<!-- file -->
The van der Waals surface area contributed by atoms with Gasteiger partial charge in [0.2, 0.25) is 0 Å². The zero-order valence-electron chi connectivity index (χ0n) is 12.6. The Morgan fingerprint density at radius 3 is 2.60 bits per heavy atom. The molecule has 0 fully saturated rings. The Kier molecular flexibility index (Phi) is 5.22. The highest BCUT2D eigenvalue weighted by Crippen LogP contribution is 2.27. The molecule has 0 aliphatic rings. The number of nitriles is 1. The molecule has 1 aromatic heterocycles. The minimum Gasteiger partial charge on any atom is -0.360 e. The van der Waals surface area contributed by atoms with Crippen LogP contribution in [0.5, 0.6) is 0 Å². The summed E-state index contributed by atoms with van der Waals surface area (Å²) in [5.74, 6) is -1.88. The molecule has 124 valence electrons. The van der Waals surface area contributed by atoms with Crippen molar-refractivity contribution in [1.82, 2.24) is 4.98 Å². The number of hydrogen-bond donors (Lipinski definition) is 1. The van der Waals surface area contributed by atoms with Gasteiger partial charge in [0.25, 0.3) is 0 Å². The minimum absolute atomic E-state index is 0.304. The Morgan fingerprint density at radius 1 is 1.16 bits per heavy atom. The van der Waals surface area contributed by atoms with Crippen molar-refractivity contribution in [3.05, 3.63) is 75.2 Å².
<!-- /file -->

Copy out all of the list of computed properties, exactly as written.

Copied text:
The van der Waals surface area contributed by atoms with Gasteiger partial charge in [0.2, 0.25) is 0 Å². The zero-order valence-electron chi connectivity index (χ0n) is 12.6. The Morgan fingerprint density at radius 3 is 2.60 bits per heavy atom. The molecule has 0 fully saturated rings. The Kier molecular flexibility index (Phi) is 5.22. The highest BCUT2D eigenvalue weighted by Crippen LogP contribution is 2.27. The molecule has 0 aliphatic rings. The number of nitriles is 1. The molecule has 1 aromatic heterocycles. The minimum Gasteiger partial charge on any atom is -0.360 e. The van der Waals surface area contributed by atoms with Crippen LogP contribution in [0.5, 0.6) is 0 Å². The summed E-state index contributed by atoms with van der Waals surface area (Å²) in [5.74, 6) is -1.88. The molecule has 124 valence electrons. The van der Waals surface area contributed by atoms with Crippen molar-refractivity contribution in [1.82, 2.24) is 4.98 Å². The number of hydrogen-bond donors (Lipinski definition) is 1. The van der Waals surface area contributed by atoms with Gasteiger partial charge in [0.25, 0.3) is 0 Å². The minimum absolute atomic E-state index is 0.304. The Morgan fingerprint density at radius 1 is 1.16 bits per heavy atom. The van der Waals surface area contributed by atoms with Crippen molar-refractivity contribution in [3.05, 3.63) is 75.2 Å².